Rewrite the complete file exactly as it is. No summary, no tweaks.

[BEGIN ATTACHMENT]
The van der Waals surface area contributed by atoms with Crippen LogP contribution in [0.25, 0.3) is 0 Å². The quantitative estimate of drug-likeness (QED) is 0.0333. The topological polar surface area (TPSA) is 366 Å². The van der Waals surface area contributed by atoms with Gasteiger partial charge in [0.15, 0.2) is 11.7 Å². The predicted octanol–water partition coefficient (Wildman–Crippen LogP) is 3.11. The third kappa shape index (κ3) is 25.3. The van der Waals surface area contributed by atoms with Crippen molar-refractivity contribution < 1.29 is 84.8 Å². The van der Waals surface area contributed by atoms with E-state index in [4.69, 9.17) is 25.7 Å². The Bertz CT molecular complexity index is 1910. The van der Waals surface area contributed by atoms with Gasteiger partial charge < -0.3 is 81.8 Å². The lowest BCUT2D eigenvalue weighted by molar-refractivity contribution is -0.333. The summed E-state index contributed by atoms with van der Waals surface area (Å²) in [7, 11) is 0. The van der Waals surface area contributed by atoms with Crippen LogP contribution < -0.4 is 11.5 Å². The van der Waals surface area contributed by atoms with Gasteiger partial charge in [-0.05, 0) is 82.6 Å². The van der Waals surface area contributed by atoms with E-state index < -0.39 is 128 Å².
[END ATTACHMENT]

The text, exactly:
The van der Waals surface area contributed by atoms with Crippen LogP contribution in [0.25, 0.3) is 0 Å². The quantitative estimate of drug-likeness (QED) is 0.0333. The topological polar surface area (TPSA) is 366 Å². The van der Waals surface area contributed by atoms with Gasteiger partial charge in [0.15, 0.2) is 11.7 Å². The predicted octanol–water partition coefficient (Wildman–Crippen LogP) is 3.11. The third kappa shape index (κ3) is 25.3. The van der Waals surface area contributed by atoms with Crippen molar-refractivity contribution < 1.29 is 84.8 Å². The van der Waals surface area contributed by atoms with E-state index in [4.69, 9.17) is 25.7 Å². The Bertz CT molecular complexity index is 1910. The van der Waals surface area contributed by atoms with Gasteiger partial charge < -0.3 is 81.8 Å². The lowest BCUT2D eigenvalue weighted by molar-refractivity contribution is -0.333. The summed E-state index contributed by atoms with van der Waals surface area (Å²) in [7, 11) is 0. The van der Waals surface area contributed by atoms with Crippen LogP contribution < -0.4 is 11.5 Å². The van der Waals surface area contributed by atoms with Gasteiger partial charge in [-0.05, 0) is 82.6 Å². The van der Waals surface area contributed by atoms with E-state index < -0.39 is 128 Å².